Collective Living 101

When I came downstairs this morning I found a note on the whiteboard in the kitchen. It was from Will to everyone: Is it possible to “reserve” the washing machine for Wednesday morning? he wrote. I need to do house laundry. Will’s note reminded me that I hadn’t yet done my own household chore, which this week is to clean the bathrooms. I should have done it on Sunday evening during our 6:00 to 7:00 housecleaning hour, but this week everyone was busy with one thing or another and we didn’t come together as we often do with the music cranked up loud and the whole household sweeping and scrubbing like professional cleaning crew. So this morning after breakfast I spent a half an hour or so cleaning the bathrooms accompanied by nothing but the peaceful sound of the ceiling fan in the kitchen and the chickens clucking outside.

Last year Will asked us each to name a city we had visited or would like to visit. He wouldn’t say why he wanted the information; he said we’d figure it out. A few days later he tacked up a neatly redone version of our weekly chore chart with each of the six areas of responsibility assigned a city name. Cleaning the porch and yard and taking the trash cans out for pick up is now Centralia; kitchen cleaning is Tucson; the bathrooms are Barcelona;laundry and dusting—Will’s job this week—is Vilnius; sweeping and mopping is Reykjavik; and cooking Sunday dinner is Dakar. We rotate through the jobs so that no one has to do any particular job more often than once every six weeks

I thought about Barcelona—Barcelona the city, not Barcelona the bathroom–as I wiped out the bathtub. I’d like to visit Barcelona some day; I’d like to see Gaudi’s cathedral and Park Guell, and I’d like to go to the place where the most successful modern anarchist experiment flourished during the Spanish Civil War. I once found a 1936 Time Magazine report from anarchist Catalonia called “Anarchism Without Beards”. The reporter was surprised to find the streets peaceful, the shops open, and the worker-run factories operating at full capacity. “Under Anarchism,” he explained “there can be no Dictator such as Stalin, no President such as Roosevelt, in short no Bigwig.”

That’s true. There are no Stalins, no Roosevelts and no Bigwigs at our house. There are six equal and autonomous individuals (seven counting Skye, who is as autonomous as an eight-year-old can be) who share responsibilities and household expenses, who care about the ups and downs of each other’s lives, and who share a common perspective on the world. We sit down together every Monday evening at 9:00 for our weekly house meeting to discuss whatever practical things have come up, we eat together at least once a week, and we talk and laugh a lot. Because it’s a relatively inexpensive way to live, none of us works full time for money, but we all have busy lives. Although our house doesn’t have an explicit theme it is implicitly a household of artists and activists. I’m the only non-musician in the house; one of the pleasures of living the way I do now is hearing Jodi practice the banjo in her room or Will play his kora next door or Crystal try out something new on her accordion.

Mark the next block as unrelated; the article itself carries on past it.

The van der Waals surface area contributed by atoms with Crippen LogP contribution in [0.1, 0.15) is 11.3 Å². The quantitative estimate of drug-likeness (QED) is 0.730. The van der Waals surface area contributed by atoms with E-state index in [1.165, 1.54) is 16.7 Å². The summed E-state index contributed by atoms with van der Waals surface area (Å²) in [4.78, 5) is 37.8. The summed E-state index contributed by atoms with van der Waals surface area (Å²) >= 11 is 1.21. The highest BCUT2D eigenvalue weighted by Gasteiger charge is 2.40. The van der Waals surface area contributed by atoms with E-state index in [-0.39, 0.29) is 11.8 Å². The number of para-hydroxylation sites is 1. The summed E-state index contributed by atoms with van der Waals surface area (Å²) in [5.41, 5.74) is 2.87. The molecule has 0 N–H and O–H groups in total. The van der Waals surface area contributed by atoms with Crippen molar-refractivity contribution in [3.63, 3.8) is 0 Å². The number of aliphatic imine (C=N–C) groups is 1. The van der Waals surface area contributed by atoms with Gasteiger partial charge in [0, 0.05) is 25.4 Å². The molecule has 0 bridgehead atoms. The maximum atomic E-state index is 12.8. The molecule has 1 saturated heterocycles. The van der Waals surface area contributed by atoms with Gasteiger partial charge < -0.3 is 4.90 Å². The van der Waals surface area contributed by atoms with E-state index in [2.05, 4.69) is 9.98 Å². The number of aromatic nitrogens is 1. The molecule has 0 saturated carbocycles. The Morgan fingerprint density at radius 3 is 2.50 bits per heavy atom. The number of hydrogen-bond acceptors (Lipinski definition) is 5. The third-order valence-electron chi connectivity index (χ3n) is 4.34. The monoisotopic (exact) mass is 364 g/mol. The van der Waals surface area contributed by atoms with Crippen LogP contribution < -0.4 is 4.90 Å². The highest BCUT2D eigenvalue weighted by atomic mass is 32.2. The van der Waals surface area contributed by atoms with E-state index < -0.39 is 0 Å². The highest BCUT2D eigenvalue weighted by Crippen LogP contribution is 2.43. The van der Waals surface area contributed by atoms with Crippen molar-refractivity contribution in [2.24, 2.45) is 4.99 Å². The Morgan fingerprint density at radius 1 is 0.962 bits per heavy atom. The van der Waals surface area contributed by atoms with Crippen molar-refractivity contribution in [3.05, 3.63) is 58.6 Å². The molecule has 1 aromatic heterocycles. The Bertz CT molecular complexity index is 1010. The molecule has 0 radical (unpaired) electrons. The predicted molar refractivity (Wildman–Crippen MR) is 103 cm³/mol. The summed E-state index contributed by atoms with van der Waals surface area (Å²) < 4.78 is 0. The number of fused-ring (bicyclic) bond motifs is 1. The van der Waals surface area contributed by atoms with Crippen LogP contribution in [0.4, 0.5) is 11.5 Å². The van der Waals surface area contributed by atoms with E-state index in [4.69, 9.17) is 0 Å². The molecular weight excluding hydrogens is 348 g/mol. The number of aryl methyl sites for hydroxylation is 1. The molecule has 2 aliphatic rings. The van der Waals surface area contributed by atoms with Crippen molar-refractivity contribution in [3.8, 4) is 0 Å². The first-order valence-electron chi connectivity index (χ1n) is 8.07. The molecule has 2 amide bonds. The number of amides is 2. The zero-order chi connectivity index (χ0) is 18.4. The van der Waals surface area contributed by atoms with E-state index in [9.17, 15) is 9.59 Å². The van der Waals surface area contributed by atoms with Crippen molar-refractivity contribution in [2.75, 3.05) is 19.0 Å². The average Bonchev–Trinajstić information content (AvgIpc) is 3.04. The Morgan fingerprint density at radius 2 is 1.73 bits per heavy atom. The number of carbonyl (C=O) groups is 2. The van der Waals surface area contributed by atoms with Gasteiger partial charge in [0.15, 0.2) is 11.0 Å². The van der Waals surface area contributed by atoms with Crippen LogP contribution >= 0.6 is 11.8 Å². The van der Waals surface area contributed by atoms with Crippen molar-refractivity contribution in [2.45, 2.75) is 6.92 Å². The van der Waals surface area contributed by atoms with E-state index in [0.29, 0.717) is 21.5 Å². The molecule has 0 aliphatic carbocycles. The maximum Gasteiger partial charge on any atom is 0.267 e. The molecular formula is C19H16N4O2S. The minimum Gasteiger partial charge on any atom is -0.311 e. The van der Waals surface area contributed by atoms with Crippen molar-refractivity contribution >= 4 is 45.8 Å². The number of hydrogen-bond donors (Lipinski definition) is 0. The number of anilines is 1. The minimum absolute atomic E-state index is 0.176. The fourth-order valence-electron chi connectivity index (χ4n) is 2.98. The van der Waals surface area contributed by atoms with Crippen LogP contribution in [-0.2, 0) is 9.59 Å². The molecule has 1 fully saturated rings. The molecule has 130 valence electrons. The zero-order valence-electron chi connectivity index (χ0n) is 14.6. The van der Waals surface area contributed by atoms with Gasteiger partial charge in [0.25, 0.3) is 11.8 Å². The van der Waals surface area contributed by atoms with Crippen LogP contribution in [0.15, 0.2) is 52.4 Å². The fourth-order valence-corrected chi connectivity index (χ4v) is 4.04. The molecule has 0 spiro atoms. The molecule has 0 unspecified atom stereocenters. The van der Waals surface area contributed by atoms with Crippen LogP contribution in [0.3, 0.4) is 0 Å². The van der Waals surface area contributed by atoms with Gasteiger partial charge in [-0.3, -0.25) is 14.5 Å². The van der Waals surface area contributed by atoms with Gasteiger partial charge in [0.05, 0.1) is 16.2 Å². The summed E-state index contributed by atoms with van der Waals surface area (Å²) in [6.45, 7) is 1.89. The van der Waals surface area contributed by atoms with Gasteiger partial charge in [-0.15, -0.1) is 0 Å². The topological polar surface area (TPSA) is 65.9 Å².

I set up the collective house five years ago in what had been my nuclear family home. Before I made the change I visited a couple of collective houses and read what scanty information I could find on the internet. It’s surprising how little information there is out there. The lack of information makes collective living seem exotic and somehow antithetical to human nature. It’s not. Basically collective living is the way we all live and work when things are going well—when we like each other, when we trust each other, when we work out conflicting views without having to take it to a higher authority,

I did find one account by someone who had lived in several different collective living situations. His experience included rural and urban collectives, large and small collectives, diverse and fairly homogeneous collectives but he said that the successful ones had four practices in common: the members met together regularly; they ate together regularly; they maintained an agreed-upon level of tidiness; and they were very intentional about admitting new members. All of those four things have proved to be crucial; when we’ve neglected any one of them for any length of time the whole household has gotten a little out of sorts.